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CDC Q&A On Flu 2008-2009 Flu Vaccination

Armen Hareyan's picture

CDC, reporting on the 200-2009 flu vaccination situation says the vaccine should be available in many locations now. Vaccine manufacturers ship their vaccine in lots as it comes off the production lines. Several manufacturers of U.S. influenza vaccine began shipping vaccine for the 2008-09 influenza season in August. Most of the vaccine is expected to be distributed by the end of November.

Where can I find flu vaccine?
See your health care provider to get the flu vaccine or seek out other opportunities to get the vaccine. The Flu Vaccine Clinic Locator is a helpful tool to find vaccine in your area.

How much flu vaccine will be available for the 2008-09 influenza season?
Vaccine manufacturer’s are projecting that as many as 143 million to 146 million doses of influenza vaccine will be produced for use in the United States during the 2008-09 influenza season. This is an all-time high supply of vaccine making it possible for more people than ever to seek protection from the flu.

When should I get vaccinated for the 2008-09 flu season?
Yearly flu vaccination should begin as soon as vaccine is available and continue throughout the influenza season, into December, January, and beyond. Influenza season most often peaks in February, but influenza viruses can continue to cause illness into the spring. For people not able to get their influenza vaccine in the fall, vaccination in December, January and beyond is beneficial in most years (For general information on the timing of flu seasons in the United States, visit http://www.cdc.gov/flu/about/season/flu-season.htm.)

If I get vaccinated now will I be protected all season?
Yes. The protection (immunity) provided by the vaccine lasts about a year, so vaccination in August or September provides protection for the duration of the United States flu season, which can last until April or May. Getting vaccinated as soon as vaccine is available may be most important for children being vaccinated against flu for the first time, who need to get two doses of flu vaccine at least 4 weeks apart.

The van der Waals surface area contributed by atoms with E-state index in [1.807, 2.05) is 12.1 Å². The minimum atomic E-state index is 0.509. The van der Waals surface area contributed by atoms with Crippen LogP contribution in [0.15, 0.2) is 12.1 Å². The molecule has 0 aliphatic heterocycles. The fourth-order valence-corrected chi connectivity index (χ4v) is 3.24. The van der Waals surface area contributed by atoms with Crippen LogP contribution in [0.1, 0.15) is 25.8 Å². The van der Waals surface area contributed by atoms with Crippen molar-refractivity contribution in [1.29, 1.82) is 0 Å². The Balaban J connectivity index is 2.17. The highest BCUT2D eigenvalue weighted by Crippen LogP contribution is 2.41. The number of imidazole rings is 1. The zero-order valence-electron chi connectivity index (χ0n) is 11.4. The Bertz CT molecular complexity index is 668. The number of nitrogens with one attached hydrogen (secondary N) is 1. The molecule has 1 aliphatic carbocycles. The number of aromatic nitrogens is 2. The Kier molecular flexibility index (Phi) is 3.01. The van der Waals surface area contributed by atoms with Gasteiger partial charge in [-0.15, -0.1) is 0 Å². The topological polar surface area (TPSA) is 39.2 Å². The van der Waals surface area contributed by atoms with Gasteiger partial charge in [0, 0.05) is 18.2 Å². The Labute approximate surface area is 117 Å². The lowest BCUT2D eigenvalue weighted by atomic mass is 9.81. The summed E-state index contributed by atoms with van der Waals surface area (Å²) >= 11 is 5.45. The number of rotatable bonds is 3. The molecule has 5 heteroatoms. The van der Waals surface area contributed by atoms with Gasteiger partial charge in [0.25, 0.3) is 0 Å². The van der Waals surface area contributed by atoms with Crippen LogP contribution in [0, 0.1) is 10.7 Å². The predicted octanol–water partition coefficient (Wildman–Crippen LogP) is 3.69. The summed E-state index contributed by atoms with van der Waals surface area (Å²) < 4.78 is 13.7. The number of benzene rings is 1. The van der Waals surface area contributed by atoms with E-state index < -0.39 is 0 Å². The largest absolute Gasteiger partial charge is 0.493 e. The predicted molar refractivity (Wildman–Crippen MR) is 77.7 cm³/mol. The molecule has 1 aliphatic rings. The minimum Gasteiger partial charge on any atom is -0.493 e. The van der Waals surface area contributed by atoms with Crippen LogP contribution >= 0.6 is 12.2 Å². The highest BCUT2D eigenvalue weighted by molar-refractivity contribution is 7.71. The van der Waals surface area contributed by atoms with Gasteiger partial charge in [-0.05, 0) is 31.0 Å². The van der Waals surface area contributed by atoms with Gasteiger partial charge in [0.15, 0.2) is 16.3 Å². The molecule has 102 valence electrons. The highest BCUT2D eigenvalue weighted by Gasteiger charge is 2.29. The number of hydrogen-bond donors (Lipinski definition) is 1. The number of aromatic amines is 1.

Will this year's vaccine protect me against the flu?
The flu vaccine protects against the three main flu strains that research indicates will cause the most illness during the flu season. This year’s influenza vaccine contains three new influenza virus strains.

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They are:

•A/Brisbane/59/2007(H1N1)-like virus;
•A/Brisbane/10/2007 (H3N2)-like virus;
•B/Florida/4/2006-like virus.

The 2008-09 influenza vaccine can protect you from getting sick from these three viruses, or it can make your illness milder if you get a related but different influenza virus strain.

For more information about the effectiveness of flu vaccine, visit http://www.cdc.gov/flu/about/qa/vaccineeffect.htm

For more information about how the viruses in the vaccine are selected, visit http://www.cdc.gov/flu/professionals/vaccination/virusqa.htm

Who should get vaccinated this season?
In general, anyone who wants to reduce their chances of getting the flu can get vaccinated. However, it is recommended by CDC and the Advisory Committee on Immunization Practices (ACIP) that certain people should get vaccinated each year. Most of these people are recommended for vaccination because they are at high risk of having serious flu complications or they live with or care for people at high risk for serious complications.

People recommended for flu vaccination during the 2008-09 flu season are:

•Children aged 6 months up to their 19th birthday
•Pregnant women
•People 50 years of age and older
•People of any age with certain chronic medical conditions
•People who live in nursing homes and other long-term care facilities
•People who live with or care for those at high risk for complications from flu, including:
•Health care workers
•Household contacts of persons at high risk for complications from the flu
•Household contacts and out of home caregivers of children less than 6 months of age (these children are too young to be vaccinated)